COURAGE: A TOOL OF TRANSITION

by Wayne Ren-Cheng

Courage is not something many people credit themselves with. It is a disposition that most people find difficult to recognize in themselves. We each face challenges and the need to make hard decisions in our lives and doing those things takes courage, courage as a tool of transition from how things are to how you imagine they could be. You look at the definition of courage and it says that courage is the quality of mind or spirit that enables a person to face difficulty, danger, pain, etc., without fear. Looking at courage more pragmatically will show that it is facing difficulty, danger, pain, etc. while setting aside fear. The fear is there, it is just not allowed to play a damaging role. Fear manifests in the form of procrastination, of avoidance, and of denial when we face challenges and difficult decisions. The arising of courage is also a transition to action. Courage arises and fear falls away as a result of challenges and decisions being faced and actions taken.

The ability to face fear, to respond with courage is a fundamental part of the Buddhist refinement of energy. Courage is not only needed to face some of the moment-to-moment aspects of daily life, but it is critical when faced with “spiritual weakness”. When, in practice we come to the “Plateau of Great Doubt” it is easy to quit, to let spiritual weakness have its way. Applying the energy of courage we can see past that doubt to a continuing path. We can employ courage to delve deeper into study, to find new commitment to practice, and to ask those questions we’ve may have hesitated to ask before. It takes courage to set-aside what we think we know in order to learn. Courage is a positive character trait. To risk our current status and stability in order to pursue a greater purpose or goal, to expose ourself self to risk, humiliation and even physical danger takes courage. Courage allows us to met challenges head-on and make appropriate decisions even when they are difficult ones.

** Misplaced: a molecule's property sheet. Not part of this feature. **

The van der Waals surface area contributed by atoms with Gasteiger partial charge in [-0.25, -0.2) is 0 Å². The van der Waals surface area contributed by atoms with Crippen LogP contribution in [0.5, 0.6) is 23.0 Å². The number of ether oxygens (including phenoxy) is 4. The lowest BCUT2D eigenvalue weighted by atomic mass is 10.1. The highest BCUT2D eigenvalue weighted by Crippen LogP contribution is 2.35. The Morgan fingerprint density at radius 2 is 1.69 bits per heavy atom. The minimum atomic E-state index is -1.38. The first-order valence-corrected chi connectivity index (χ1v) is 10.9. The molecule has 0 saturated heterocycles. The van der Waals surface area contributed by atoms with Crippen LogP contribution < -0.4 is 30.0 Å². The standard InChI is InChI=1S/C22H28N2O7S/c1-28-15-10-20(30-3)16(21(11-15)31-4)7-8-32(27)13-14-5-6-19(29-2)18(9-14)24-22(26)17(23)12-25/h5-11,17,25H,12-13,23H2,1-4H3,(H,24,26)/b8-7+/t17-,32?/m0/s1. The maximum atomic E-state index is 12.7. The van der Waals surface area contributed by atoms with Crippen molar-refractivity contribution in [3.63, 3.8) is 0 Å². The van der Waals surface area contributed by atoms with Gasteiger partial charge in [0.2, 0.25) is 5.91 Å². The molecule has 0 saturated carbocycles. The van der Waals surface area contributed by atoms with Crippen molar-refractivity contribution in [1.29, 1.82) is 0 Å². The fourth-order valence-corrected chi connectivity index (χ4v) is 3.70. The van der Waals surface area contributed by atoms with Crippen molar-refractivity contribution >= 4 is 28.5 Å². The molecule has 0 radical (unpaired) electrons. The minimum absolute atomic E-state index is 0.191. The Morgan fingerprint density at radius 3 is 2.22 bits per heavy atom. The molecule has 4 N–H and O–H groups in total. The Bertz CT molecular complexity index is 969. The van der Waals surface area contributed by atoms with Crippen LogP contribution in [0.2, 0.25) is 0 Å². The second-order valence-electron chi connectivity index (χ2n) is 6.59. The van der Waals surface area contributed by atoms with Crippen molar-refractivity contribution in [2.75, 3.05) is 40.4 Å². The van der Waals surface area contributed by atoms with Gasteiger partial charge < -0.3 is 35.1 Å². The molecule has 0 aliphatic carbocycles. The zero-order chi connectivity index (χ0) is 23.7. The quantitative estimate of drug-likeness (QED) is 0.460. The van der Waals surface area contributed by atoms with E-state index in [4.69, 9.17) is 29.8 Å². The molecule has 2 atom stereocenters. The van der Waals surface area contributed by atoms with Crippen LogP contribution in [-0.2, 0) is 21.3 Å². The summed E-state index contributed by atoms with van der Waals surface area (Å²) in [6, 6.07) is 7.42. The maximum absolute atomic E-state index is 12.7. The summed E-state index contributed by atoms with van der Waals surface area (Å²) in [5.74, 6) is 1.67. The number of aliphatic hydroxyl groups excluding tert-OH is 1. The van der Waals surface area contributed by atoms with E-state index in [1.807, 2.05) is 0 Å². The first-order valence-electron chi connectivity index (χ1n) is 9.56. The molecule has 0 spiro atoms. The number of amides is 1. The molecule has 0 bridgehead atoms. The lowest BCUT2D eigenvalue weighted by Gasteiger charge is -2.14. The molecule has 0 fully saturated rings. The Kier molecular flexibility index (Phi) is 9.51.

The life and actions of Mahatma Ghandi offer one example, from many, of courage in the face of challenge. Ghandhi said about courage, “Who acts courageously and for what purpose? One could be courageous for the sake of a woman and, even for the sake of wealth. However, all this is like being courageous in order to jump into a well. Courage should be shown for the purpose of swimming across to the other shore. The supreme effort should be made for the sake of self-realization.” Ghandi’s courage in promoting and acting with non-violence changed the face of India and of the world. You might say, “I am no Ghandi.” That is true, but then Ghandi was no you either. As Ghandi applied his own unique expression of courage to the issues of his day and culture, so too can each of us apply a unique expression of courage to the challenges we face in our moment-to-moment experience.

Who acts courageously? Anyone who is faced with a challenge and strives to overcome it does so with courage. For what purpose? That depends entirely on the situation one is in. It ranges from soldiers deployed in Afghanistan facing hostile forces and an unforgiving terrain in order to protect themselves and others, to someone who has made the decision to enact real positive changes to how they are. We can also employ courage for reasons of self-regard and self-aggrandizement, for selfish pursuits. This can be a waste of a powerful tool for engaging in positive thoughts and actions. Courage is an act of energy and of intent that is better performed when the outcome of a situation will add to human flourishing of both the practitioner and the world around us.